North Korea has described its new ICBM as "significantly more" powerful than the Hwasong-14, which the North flight tested twice in July. Photos and video of the launch released by the North's state media on Thursday confirm the Hwasong-15 is an entirely different beast.

After initially assessing the missile as a modified version of the Hwasong-14 following Wednesday's launch, South Korea's military now says the Hwasong-15 is considerably larger and potentially capable of carrying bigger payloads.

The Hwasong-15 is longer than the Hwasong-14 by 2 meters (6.56 feet) and also thicker, particularly its second stage, which is 80 centimeters (2.62 feet) wider than Hwasong-14's second stage, Seoul's Defense Ministry said.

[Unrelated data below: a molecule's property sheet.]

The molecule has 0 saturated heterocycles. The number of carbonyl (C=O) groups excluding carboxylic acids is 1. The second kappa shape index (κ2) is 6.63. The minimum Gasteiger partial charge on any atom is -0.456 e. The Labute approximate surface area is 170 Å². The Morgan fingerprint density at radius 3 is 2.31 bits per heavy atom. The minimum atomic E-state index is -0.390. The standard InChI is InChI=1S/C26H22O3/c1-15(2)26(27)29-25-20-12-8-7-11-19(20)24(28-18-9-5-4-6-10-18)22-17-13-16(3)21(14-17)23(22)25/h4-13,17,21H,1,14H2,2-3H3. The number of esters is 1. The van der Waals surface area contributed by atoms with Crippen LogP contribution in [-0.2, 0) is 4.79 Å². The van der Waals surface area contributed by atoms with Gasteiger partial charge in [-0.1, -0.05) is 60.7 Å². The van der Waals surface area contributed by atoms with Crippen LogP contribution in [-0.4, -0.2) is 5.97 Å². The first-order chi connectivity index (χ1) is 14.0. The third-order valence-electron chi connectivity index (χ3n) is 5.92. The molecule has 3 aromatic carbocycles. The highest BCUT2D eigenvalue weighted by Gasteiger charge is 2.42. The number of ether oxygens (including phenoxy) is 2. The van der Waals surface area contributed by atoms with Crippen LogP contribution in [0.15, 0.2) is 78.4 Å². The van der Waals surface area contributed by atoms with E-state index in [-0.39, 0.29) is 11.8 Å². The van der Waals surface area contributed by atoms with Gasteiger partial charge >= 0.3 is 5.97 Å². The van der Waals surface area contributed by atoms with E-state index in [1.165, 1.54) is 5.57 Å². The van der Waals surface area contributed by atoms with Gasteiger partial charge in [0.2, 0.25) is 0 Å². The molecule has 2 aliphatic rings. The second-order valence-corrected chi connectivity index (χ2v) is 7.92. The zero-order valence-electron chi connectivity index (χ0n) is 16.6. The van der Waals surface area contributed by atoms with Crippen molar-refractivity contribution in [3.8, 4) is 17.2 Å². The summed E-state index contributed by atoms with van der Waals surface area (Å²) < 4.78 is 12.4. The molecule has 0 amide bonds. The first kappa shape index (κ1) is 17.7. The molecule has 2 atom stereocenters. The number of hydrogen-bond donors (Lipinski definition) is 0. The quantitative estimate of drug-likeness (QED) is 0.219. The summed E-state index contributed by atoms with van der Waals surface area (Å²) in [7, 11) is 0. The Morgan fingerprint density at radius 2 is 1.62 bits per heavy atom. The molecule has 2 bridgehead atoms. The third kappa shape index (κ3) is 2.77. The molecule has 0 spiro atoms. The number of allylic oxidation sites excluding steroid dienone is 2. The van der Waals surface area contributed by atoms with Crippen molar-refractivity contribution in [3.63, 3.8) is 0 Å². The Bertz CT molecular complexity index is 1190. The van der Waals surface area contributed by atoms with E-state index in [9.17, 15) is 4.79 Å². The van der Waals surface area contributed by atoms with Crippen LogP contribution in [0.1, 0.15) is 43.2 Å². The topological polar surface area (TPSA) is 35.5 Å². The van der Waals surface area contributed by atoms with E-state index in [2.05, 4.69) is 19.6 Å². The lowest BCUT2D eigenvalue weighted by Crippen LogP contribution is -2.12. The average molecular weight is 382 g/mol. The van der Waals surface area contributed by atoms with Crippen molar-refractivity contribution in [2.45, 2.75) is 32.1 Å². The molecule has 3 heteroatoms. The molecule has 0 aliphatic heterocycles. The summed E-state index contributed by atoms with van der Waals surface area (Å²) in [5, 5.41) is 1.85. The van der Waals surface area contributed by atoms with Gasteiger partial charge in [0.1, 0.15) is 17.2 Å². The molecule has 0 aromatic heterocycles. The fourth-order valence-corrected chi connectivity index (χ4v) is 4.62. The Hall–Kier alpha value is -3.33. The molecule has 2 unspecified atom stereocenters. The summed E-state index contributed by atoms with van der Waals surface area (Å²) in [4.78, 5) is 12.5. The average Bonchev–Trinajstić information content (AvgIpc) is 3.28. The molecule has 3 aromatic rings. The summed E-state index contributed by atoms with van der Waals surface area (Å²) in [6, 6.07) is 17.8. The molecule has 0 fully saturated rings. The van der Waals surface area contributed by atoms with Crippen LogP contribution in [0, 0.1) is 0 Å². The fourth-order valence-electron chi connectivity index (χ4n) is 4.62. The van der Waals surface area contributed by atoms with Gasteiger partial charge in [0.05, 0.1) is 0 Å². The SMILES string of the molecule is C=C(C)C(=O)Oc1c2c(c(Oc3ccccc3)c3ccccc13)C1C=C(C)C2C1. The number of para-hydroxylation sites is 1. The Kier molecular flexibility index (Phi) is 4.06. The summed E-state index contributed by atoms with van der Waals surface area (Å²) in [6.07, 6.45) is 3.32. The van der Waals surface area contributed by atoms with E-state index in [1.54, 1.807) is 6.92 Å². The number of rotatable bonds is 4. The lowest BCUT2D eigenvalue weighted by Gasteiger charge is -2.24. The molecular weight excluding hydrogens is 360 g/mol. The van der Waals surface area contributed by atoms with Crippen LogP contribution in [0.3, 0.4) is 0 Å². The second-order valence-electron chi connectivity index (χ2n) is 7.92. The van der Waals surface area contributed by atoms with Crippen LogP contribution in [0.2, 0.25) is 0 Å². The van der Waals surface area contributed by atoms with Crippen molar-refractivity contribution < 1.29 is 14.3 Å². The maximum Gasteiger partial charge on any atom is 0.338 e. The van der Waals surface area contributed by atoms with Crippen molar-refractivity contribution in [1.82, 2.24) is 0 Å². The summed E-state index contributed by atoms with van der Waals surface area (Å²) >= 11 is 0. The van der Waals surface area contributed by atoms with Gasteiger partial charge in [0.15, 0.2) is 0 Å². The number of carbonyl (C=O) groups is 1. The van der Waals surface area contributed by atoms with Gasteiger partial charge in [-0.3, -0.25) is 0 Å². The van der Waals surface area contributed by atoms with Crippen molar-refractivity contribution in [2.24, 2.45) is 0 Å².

Hwasong-15's 9-axle transport vehicle, which the North also revealed for the first time, was also 2 meters (6.56 feet) longer than the 8-axle truck the North used to carry the Hwasong-14s. The Hwasong-15's first stage is powered by a pair of engines that were also used in the single-engine first stages of the Hwasong-14, the ministry said. It was still working to analyze the construction of the second stage.

It's possible that the missile has been designed to carry simple decoys, or other countermeasures, to confuse the U.S. missile defense system, Elleman wrote. He added that "if low confidence in the missile's reliability is acceptable, two or three test firings over the next four to six months may be all that is required before Kim Jong Un declares the Hwasong-15 combat ready."